Temporary Federal Student Loan Relief | Part II

Posted by Cynthia Walker in DebtMarch 25, 2020(Last Updated December 29, 2022)3 min read
Key Takeaways
  • On March 13, 2020, the President announced that interest would be waived on all federally held student loans.
Are you ready to make some real money moves?

PART II: Taking advantage of the no-interest waiver

Temporary Federal Student Loan Relief (COVID-19 Response)


What do I need to do to suspend my payments?


You can ask for an administrative forbearance. Being in an administrative forbearance means that you can temporarily stop making your federal student loan payments without becoming delinquent. Because interest is being waived during the COVID-19 national emergency, interest will not accrue (accumulate) while you are in forbearance. If you request an administrative forbearance, you will not have any payments due for as long as the administrative forbearance lasts. Your loan servicer will cancel any scheduled auto-debit payments. After the administrative forbearance ends, you will have to resume making payments. If you wish to use auto-debit, you may restart auto-debit payments; they will not automatically resume.


What if I am already more than 31 days past due on my payments?


If you’re at least 31 days behind on your payments as of March 13, 2020, or become more than 31 days delinquent after that date, you’ll automatically be placed in an administrative forbearance to give you a safety net during the COVID-19 national emergency.


If I want an administrative forbearance, do I have to request it, or will I get one automatically?


If you want to request an administrative forbearance, you should request one by contacting your loan servicer. If you do not know who your servicer is or how to contact them, visit StudentAid.gov/login or call them at 1-800-4-FED-AID (1-800-433-3243; TTY for the deaf or hard of hearing 1-800-730-8913) for assistance.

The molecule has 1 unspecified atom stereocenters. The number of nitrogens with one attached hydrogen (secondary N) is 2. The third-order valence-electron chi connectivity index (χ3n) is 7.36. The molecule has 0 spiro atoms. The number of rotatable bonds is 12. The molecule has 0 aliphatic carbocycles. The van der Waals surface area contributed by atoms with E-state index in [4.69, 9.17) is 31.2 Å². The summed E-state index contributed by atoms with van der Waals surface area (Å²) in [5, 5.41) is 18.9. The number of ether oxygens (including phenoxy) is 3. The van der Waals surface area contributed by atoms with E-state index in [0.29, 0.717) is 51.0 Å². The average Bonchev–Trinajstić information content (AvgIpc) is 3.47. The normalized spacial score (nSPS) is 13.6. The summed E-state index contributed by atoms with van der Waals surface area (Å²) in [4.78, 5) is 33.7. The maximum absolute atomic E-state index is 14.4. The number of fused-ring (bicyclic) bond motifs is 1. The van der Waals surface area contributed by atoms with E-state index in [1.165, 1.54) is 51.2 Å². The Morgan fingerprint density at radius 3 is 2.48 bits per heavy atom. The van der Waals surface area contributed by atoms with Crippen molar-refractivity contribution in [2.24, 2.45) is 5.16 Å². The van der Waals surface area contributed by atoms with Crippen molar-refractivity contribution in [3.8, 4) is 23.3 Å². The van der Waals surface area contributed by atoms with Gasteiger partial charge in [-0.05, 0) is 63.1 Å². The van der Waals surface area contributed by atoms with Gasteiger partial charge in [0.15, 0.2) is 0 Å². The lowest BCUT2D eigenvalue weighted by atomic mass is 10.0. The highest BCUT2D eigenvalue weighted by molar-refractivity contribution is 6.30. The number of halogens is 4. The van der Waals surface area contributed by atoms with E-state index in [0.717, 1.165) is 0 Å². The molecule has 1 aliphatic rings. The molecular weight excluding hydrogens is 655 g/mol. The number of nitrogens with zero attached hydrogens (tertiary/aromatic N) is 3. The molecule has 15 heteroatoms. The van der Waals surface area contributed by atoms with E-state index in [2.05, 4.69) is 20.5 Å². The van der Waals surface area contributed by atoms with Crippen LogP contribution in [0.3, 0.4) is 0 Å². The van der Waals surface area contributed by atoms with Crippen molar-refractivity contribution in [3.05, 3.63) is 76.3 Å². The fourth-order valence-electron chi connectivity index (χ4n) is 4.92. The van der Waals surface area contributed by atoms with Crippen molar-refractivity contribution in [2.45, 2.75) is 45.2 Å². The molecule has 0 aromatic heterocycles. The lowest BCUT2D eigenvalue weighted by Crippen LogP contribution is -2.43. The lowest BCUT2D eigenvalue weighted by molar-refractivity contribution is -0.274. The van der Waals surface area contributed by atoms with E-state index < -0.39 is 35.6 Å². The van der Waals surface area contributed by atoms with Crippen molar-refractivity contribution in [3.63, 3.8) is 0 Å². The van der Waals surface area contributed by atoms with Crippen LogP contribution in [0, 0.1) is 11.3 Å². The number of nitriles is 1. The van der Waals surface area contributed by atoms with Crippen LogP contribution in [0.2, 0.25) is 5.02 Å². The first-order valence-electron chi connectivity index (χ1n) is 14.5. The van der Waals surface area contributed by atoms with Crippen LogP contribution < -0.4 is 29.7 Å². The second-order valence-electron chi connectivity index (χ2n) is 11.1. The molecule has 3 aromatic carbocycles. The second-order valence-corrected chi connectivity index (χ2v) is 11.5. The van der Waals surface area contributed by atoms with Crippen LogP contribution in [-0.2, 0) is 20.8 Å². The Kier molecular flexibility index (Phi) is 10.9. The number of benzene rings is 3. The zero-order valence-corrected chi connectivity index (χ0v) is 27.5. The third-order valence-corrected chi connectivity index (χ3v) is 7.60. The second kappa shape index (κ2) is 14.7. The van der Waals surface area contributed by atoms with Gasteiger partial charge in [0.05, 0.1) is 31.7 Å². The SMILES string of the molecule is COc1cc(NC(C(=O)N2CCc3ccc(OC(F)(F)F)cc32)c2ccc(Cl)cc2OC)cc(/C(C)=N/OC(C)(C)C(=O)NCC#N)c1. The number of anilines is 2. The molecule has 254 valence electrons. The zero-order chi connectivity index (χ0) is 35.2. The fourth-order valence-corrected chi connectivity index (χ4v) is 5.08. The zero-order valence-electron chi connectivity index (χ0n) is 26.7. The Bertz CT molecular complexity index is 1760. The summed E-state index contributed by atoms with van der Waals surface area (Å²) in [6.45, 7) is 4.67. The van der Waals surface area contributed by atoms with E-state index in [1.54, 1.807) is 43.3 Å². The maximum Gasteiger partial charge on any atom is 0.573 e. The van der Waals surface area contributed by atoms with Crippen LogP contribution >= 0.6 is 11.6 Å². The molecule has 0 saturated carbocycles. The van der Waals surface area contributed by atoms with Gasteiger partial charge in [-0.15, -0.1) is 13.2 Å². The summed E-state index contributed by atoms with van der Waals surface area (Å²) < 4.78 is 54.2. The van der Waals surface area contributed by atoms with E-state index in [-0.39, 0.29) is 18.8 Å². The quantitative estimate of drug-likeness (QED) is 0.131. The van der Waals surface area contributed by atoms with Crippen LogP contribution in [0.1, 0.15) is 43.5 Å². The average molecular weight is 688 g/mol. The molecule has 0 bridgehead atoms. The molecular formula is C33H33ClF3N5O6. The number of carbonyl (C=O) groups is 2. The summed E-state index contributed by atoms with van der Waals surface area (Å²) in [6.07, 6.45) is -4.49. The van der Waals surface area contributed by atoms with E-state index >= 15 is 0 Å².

It is important to note that if you’re at least 31 days behind on your payment as of March 13, 2020, or become more than 31 days delinquent after that date, you’ll automatically be placed in the administrative forbearance to give you a safety net during the COVID-19 national emergency.


Are private student loans eligible for this benefit?


No, ED does not have legal authority over private student loans. Therefore, they are not covered by the President’s forbearance announcement.


How long will the administrative forbearance last?


The administrative forbearance will last for at least 60 days from March 13, 2020. However, ED may extend that period, depending on the status of the COVID-19 national emergency. If the option for an administrative forbearance is extended, your loan servicer will communicate information about the extension to you.


Is there any reason why I would not want to suspend my payments?


If you are pursuing Public Service Loan Forgiveness or Income-Driven Repayment (IDR) forgiveness, you may not want to go into an administrative forbearance because the time spent in an administrative forbearance does not count toward the required payments. However, if your income has changed, you may qualify for a lower monthly payment in an IDR plan — a payment that could be as low as zero dollars. A zero-dollar IDR payment counts toward the required 120 payments. If you are on an IDR plan and your income has changed significantly, you can update your information and get a new payment amount. To do so, visit StudentAid.gov/idr, click on “Apply Now,” and then start the application by clicking on the button next to “Recalculate my monthly payment.” 


If you can afford to make your loan payments during the COVID-19 national emergency, you may want to continue to do so to pay off as much of your loan as possible while there is a 0% interest rate.


How will I know when interest will start accumulating again?


When an end date for the zero-interest period has been set, your loan provider will contact you to let you know that you will need to start making payments again. Your servicer will do additional outreach to help you remember that you will need to make a payment.


Article written by Cynthia Walker, MBA, of FINLIT, LLC. Contact FINLIT or follow them on Twitter and Facebook.

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